To want to be asked about med students being in my appointments?(106 Posts)
Just gone into my 16 week midwife appointment to be faced with two baby faced male med students. I had quite personal questions I wanted to ask and felt like I should have been asked? Maybe I'm overreacting on the subject but with a history of abuse from a former relationship I find it hard enough to have OH in some appointments. I don't really know how to deal with it but it was suggested these students may be present in further appointments.
You should be asked. I always get to play
freak show teaching case for my physiotherapist's students which I don't mind at all, but he always asks and introduces the student first which is exactly how it should be. I'd complain to the surgery if I were you.
I've posted about this before but, yes you should definitely be asked, although possibly with the students int he room. I had a student midwife at my booking in and one later community midwife appoitment. I work at the university the student midwife was studying at, so I was offered the chance to ask the student to leave, as was she, as soon as I said "oh, I work there". The student looked dumfounded as if she never thought university staff have babies.
Oh I do say no to students doing blood draws or cannulas because I'm not good with needles at the best of times, and even experienced phlebotomists struggle.
Of course you should have been asked first, BUT, how else are students going to learn if people don't let them be in on their consultations? They need to see as many people as possible - the everyday conditions and the unusual.
I would not and have not said no to students being in on my consultations.
Jamdonut did you actually read the OP's posts and see her reasons?
I have a lot of moles that I had checked out once, got called back to a second appointment. I suppose I must have been asked if students could check me out, was asked to undress in a side-room and 60 students from the neighbouring lecture theatre filed past to look at me in my underpants. I didn't really mind, but was slightly miffed when it dawned on me that the only reason for the appointment was so that they could show me off.
On a much more recent occasion there were student nurses and doctors present for a specialist appointment, I would swear that the student doctor looked no more than 12 years old.
I have been asked at GP appointments and at hospital appointments if I mind students being there, and most of the time I don't. But like Horry I do draw the line at blood tests. Even experienced nurses struggle with my veins and I hate needles.
25 years ago when I had DS1 someone sat in on his 6 week check. They asked the doctor's permission but not mine, and nobody told me who she was. The doctor ended up doing all the checks twice for her benefit and then got stroppy because DS started crying . I complained most strongly about that.
They really should ask first.
I would not expect to be asked if I was in a teaching hospital although it is nice if they are introduced. If you don't like students being there all you have to do is ask and they will leave. It isn't difficult just say that you would prefer to be seen just by the Dr or Nurse. If you can't manage that then phone and ask for a note to be put on your file.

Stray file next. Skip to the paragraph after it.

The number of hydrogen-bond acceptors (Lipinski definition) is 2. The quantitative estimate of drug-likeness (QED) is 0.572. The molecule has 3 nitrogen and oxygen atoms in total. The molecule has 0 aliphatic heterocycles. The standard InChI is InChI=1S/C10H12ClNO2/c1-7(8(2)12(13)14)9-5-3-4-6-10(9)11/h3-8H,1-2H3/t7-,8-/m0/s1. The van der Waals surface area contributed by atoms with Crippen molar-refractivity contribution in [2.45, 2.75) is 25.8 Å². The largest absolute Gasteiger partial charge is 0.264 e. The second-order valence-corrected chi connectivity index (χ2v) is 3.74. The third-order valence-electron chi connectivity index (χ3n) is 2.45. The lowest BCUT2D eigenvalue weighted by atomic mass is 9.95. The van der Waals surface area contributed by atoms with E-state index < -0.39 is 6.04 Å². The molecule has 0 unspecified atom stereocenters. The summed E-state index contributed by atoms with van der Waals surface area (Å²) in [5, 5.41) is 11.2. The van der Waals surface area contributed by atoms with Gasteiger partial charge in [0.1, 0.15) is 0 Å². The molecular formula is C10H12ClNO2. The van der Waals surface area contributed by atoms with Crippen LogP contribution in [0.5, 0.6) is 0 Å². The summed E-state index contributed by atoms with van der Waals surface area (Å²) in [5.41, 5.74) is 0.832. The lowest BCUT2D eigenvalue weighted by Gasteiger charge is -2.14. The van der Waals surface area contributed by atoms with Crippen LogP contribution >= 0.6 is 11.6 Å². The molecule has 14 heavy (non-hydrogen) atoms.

I have never minded students being present but I would prefer an experienced member of staff to do cannulas.
They should ask, and you have the right to refuse. I don't refuse because of the moral implications and because I feel I get better care with a student having things explained to them.
Fwiw you might want to discuss your issues with men being present with your mw. Ds had minor complications at birth so there was a male pediatricians there. Happened to quick for me to say anything about his presence or want to. Mauve see if you can have counselling prior to delivery?
In a situation like yours then YANBU and you definitely should have been asked though. It is poor form to spring it on people when they are already in the room. We live in a big teaching hospital area and we're always told when we check in for appointments that there are students and are we ok with it - I see the students sometimes leave after the previous patient and before the next one so I assume some discreet behind the scenes communication gets done between receptionist and doctor. That should have been available for you.
As a more general point though I always agree for students to be in - I don't get the 'I don't want people practising' 'there are lots of others for them to practise on' view (although caveat this is when there are no other sensitive factors involved or previous medical traumas). In my experience which is quite a bit, having students in is fab - they are so very very careful when examining and you tend to get better explanations from the actual doc as they're coaching the students too. I'd rather have careful examination from trainees under supervision than have them suddenly qualified and never have had much expeirence before and be on their own.
Incidentally DS innocent heart murmur was missed for the first 4 years of his life and picked up when he was being a pretend patient for the final MB students at the hospital (yes I like medical students that much we even go along and pretend at being patients in their exams). He'd been seen by docs lots of times (not for cardio stuff) but had his heart listened to by many many consultants, nurses, GPs, registrars etc and it was the super keen students who picked it up!